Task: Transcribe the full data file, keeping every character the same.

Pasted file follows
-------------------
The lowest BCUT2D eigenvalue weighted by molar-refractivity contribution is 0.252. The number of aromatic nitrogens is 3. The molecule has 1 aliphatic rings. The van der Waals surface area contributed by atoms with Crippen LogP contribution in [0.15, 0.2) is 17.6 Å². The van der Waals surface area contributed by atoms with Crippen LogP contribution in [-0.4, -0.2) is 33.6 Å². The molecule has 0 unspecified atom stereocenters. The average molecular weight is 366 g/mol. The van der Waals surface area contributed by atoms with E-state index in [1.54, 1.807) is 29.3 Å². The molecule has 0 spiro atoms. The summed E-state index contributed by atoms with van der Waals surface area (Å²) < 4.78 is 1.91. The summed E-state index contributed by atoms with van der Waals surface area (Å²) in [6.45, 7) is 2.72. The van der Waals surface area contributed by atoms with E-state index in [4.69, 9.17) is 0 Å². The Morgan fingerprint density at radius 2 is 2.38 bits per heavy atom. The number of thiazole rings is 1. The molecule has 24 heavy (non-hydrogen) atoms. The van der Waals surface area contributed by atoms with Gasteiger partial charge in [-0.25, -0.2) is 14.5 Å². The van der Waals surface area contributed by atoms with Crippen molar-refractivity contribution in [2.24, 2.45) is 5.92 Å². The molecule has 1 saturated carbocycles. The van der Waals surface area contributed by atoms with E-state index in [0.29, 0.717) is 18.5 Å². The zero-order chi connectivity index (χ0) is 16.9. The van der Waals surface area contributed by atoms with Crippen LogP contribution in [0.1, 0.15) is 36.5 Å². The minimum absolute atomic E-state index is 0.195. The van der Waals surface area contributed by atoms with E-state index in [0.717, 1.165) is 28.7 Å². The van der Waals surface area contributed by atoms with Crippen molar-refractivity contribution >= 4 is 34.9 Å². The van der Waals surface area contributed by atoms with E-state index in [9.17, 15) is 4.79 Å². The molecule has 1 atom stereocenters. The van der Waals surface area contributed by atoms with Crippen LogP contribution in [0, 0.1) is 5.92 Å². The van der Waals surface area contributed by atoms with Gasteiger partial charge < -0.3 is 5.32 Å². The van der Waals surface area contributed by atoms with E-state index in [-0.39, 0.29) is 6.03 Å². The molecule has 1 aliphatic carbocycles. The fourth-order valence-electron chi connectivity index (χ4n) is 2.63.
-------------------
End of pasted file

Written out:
The lowest BCUT2D eigenvalue weighted by molar-refractivity contribution is 0.252. The number of aromatic nitrogens is 3. The molecule has 1 aliphatic rings. The van der Waals surface area contributed by atoms with Crippen LogP contribution in [0.15, 0.2) is 17.6 Å². The van der Waals surface area contributed by atoms with Crippen LogP contribution in [-0.4, -0.2) is 33.6 Å². The molecule has 0 unspecified atom stereocenters. The average molecular weight is 366 g/mol. The van der Waals surface area contributed by atoms with E-state index in [1.54, 1.807) is 29.3 Å². The molecule has 0 spiro atoms. The summed E-state index contributed by atoms with van der Waals surface area (Å²) < 4.78 is 1.91. The summed E-state index contributed by atoms with van der Waals surface area (Å²) in [6.45, 7) is 2.72. The van der Waals surface area contributed by atoms with E-state index in [4.69, 9.17) is 0 Å². The Morgan fingerprint density at radius 2 is 2.38 bits per heavy atom. The number of thiazole rings is 1. The molecule has 24 heavy (non-hydrogen) atoms. The van der Waals surface area contributed by atoms with Gasteiger partial charge in [-0.25, -0.2) is 14.5 Å². The van der Waals surface area contributed by atoms with Crippen molar-refractivity contribution in [2.24, 2.45) is 5.92 Å². The molecule has 1 saturated carbocycles. The van der Waals surface area contributed by atoms with E-state index in [0.29, 0.717) is 18.5 Å². The zero-order chi connectivity index (χ0) is 16.9. The van der Waals surface area contributed by atoms with Crippen LogP contribution in [0.1, 0.15) is 36.5 Å². The minimum absolute atomic E-state index is 0.195. The van der Waals surface area contributed by atoms with E-state index in [0.717, 1.165) is 28.7 Å². The van der Waals surface area contributed by atoms with Crippen molar-refractivity contribution >= 4 is 34.9 Å². The van der Waals surface area contributed by atoms with E-state index in [9.17, 15) is 4.79 Å². The molecule has 1 atom stereocenters. The van der Waals surface area contributed by atoms with Crippen LogP contribution in [0, 0.1) is 5.92 Å². The van der Waals surface area contributed by atoms with Gasteiger partial charge < -0.3 is 5.32 Å². The van der Waals surface area contributed by atoms with E-state index in [-0.39, 0.29) is 6.03 Å². The molecule has 1 aliphatic carbocycles. The fourth-order valence-electron chi connectivity index (χ4n) is 2.63.